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As a writing center tutor in a university, I work primarily with student writers enrolled in introductory courses, often “basic” writers. I learned from both readings and actual tutoring experiences that these students, native speakers of English and ESL students alike, struggle with writing as they transition into university-level academic discourse. Therefore, writing assignments often are, in addition to assessments of students’ knowledge of course materials, also composition exercises that help students practice writing in a new way. As a result, contrary to what I had believed before taking this class, the process of writing – not the product – is more important to many students in their growth as writers, as they learn to voice their opinions in a way appropriate to an academic audience. Therefore, my goal as a writing center tutor is to help students with a writer-oriented approach that combines both directive and collaborative methods. To help basic writers mature, I believe... read more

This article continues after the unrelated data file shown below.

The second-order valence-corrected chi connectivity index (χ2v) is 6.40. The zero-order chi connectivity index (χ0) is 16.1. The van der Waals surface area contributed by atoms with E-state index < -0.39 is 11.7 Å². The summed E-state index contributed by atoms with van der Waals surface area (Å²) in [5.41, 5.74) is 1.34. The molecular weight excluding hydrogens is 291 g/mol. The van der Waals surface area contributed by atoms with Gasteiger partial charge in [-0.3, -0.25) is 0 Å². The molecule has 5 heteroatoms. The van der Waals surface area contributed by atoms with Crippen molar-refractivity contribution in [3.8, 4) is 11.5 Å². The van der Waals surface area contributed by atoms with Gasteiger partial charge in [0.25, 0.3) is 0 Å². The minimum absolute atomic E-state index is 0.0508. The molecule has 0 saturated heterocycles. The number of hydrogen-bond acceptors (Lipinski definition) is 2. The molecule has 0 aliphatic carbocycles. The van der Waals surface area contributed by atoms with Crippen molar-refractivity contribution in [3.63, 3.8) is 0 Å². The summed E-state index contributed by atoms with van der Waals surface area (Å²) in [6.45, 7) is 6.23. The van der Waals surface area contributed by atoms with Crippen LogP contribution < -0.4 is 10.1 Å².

Introduction As a tutor at the writing center, I often work with students whose writings reflect flawed reasoning or insufficient understanding of the assigned reading. As a result, I find myself conversing with students about the arguments they try to express in the writing, not the technicalities such as grammar or sentence structure. One problem I consistently see when working with students like these is their inability to critically read and assess their own writing – they often think they have presented a well-argued case when in reality there are still many flaws. Motivated by the desire to help students critically assess their own writing, I set out to explore how writing center tutors can teach and encourage students to develop skills that enable them to treat their own writing on a higher intellectual level. I found from my research that there is a strong, positive correlation between one’s writing skills and one’s ability to read and think critically. Therefore, writing... read more

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